The president also proposals spend more for improved airline and port security.

New evidence tonight that a plan to identify illegal aliens in county jails around the country is now working. The number of inmates flagged for deportation has now doubled since immigration checks were instituted by Los Angeles-area law enforcement. And Los Angeles is far from alone.

Casey Wian reports.


CASEY WIAN, CNN CORRESPONDENT (voice over): More than 25 percent of the inmates in Los Angeles County's jail system are illegal aliens. Last year, Sheriff Lee Baca decided to do something about that. He deployed eight screeners to determine the legal status of prisoners in L.A. County jails.

In the first year, the number of criminals referred to Immigration and Customs Enforcement for deportation has nearly doubled to 5,829. Another thousand were sent to deportation proceedings before being convicted of a crime.

SHERIFF LEE BACA, LOS ANGELES COUNTY: I believe it's making the streets safer, because we have a lot of crime here. And we're not only the illegal capital -- illegal immigrant capital of the nation, we're also the crime capital of the nation. And we have over 500 gang members. And many of the gang members are illegal immigrants.

WIAN: Neighboring Orange County expects to transfer about 10,000 criminal illegal aliens to federal authorities for deportation this year. Sheriff Mike Carona scoffs at claims by so-called immigrant rights groups that helping ICE deport criminals will cause otherwise law-abiding illegal aliens to fear cooperating with local law enforcement.

SHERIFF MIKE CARONA, ORANGE COUNTY, CALIF.: The undocumented community is preyed upon the career criminals who are also undocumented. They know that they're not going to report crimes. I can't imagine anybody, whether you're a foreign national or you're an American citizen, that wants criminals in their community.

WIAN: In Harris County Texas, the murder of a Houston police officer allegedly by an illegal alien was a new factor in a new sheriff's department policy adopted four months ago. Deputies now ask inmates a simple question: "Are you in the United States illegally?" More than 2,000 have answered yes.

JOHN MARTIN, HARRIS COUNTY, TEXAS, SHERIFF'S DEPT.: We've not been surprised at the numbers of illegal immigrants in the area. However, we have been somewhat surprised at the number that readily admit, yes, they're in the country illegally.

WIAN: It's a question a growing number of local law enforcement are willing to ask.


WIAN: And it's one reason Immigration and Customs Enforcement deported 190,000 illegal aliens last year, a 12 percent jump from the year before. Nearly half of those illegal aliens, Lou, were convicted criminals.

DOBBS: And the idea that we're starting to see local law enforcement begin to ask a very simple, straightforward question, "Are you illegal," something that others have suggested is a violation of their rights.

WIAN: Absolutely. Local law enforcement agencies are tired of paying for the cost of jailing these illegal aliens. It's a job the federal government has been unable to do to keep them off of local community streets. So local law enforcement is going to cooperate with ICE and try to get them out of the country any way they can, Lou. And sometimes all it takes is asking a simple question.

DOBBS: And we should point out the number of illegal aliens in our jails, estimated anywhere from 20 to 30 percent, are prisons, both state and federal. These are only estimates because -- and this is correct, Casey -- they do not ask that simple question.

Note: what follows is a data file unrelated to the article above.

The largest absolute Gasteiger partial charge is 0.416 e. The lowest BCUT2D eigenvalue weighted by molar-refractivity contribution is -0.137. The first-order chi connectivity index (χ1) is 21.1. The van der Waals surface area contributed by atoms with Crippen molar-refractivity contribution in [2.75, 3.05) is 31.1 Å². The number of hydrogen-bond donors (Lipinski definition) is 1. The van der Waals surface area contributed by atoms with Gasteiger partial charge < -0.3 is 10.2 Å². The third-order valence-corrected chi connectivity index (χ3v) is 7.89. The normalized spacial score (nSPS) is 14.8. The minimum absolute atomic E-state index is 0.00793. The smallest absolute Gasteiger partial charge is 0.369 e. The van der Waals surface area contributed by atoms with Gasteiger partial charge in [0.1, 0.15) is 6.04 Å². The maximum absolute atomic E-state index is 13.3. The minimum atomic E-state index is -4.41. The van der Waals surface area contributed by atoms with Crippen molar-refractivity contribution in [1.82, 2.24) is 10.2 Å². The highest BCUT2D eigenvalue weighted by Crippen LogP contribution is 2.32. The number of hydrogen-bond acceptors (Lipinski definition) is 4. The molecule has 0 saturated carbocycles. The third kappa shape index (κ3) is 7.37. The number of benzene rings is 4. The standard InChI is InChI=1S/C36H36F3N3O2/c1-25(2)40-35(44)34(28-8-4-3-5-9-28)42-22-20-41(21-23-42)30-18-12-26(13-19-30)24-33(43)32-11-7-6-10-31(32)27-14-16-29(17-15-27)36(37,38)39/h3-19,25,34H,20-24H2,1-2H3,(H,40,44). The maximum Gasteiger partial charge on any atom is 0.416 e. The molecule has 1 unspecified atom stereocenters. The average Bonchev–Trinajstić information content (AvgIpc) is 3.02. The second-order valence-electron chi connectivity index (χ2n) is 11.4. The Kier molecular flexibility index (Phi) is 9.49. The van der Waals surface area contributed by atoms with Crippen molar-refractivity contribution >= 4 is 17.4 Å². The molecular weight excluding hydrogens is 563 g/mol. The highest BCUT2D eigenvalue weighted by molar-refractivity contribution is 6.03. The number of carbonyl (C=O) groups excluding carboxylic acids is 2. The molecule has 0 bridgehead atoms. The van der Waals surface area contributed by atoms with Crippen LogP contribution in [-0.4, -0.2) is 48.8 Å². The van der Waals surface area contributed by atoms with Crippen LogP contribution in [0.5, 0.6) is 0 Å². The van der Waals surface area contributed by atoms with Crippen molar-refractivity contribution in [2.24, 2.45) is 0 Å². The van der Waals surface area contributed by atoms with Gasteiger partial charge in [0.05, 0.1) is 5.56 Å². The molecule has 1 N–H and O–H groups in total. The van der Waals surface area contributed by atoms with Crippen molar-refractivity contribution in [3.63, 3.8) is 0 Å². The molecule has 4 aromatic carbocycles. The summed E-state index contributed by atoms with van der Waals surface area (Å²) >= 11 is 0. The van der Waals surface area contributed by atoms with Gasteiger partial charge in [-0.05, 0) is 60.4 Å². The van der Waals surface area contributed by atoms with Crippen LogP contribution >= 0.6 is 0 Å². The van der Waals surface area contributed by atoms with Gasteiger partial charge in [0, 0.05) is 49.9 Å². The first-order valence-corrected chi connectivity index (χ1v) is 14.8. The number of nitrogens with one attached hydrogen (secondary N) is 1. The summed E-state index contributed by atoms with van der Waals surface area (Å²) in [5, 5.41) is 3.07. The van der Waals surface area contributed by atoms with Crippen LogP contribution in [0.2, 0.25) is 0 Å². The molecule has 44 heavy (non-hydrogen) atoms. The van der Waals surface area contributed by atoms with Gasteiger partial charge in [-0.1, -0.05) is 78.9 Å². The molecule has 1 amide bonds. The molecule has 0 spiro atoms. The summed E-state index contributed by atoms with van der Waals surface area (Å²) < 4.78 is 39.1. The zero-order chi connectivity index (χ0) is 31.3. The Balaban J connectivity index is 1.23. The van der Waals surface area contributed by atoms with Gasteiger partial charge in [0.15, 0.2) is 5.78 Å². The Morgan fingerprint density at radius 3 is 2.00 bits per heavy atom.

WIAN: They don't, Lou.

DOBBS: All right.

Casey, thank you very much.

Casey Wian form Los Angeles.

Congressman Duncan Hunter continues his efforts tonight to win a pardon for imprisoned Border Patrol agents Jose Compean and Ignacio Ramos. The two are serving lengthy prison sentences for the shooting of an illegal alien Mexican drug dealer. The drug dealer was granted immunity by federal prosecutors to testify against the two agents.

Hunter is sponsoring legislation for a congressional pardon for Compean and Ramos. He's now collected 79 signatures from Republican members of Congress. To date, not a single Democrat has signed on.

Hundreds of thousands of illegal aliens could be affected by a new Justice Department plan to expand a DNA database of people arrested by federal authorities. That plan, as reported by "The New York Times," was authorized as part of the Violence Against Women Act, a law to protect women from sexual crimes. But in an amendment allows illegal aliens detained by federal authorities to have their DNA collected.

A Justice Department official said the goal is to make DNA sampling as routine as fingerprinting for anyone detained by federal authorities.

Thousands of protesters took to the streets in the southern Mexico City of Oaxaca over the weekend. Those demonstrators marched to renew their eight-month-old protest against the regional governor. The protesters, a mix of teachers, union members and leftist groups, have been protesting the actions of Governor Ulises Ruiz, who they accuse of outright corruption.

Federal police broke up the group's occupation of the city center in November.

Coming up here next, talks are under way to integrate the economies of the United States, Canada, and Mexico, and to create something called the North America Union. Congress has no say in the matter, neither do you or any other voter.

We'll have that special report.

The president's authority to fast track free trade deals expires at the end of June. Senator Byron Dorgan is among those who doesn't want it renewed. He'll be joining us here later in the broadcast.

And the Democrats vowed they would govern differently, but perhaps not when it comes up to giving up some very high-end perks. Perhaps exceeding some of those perk levels.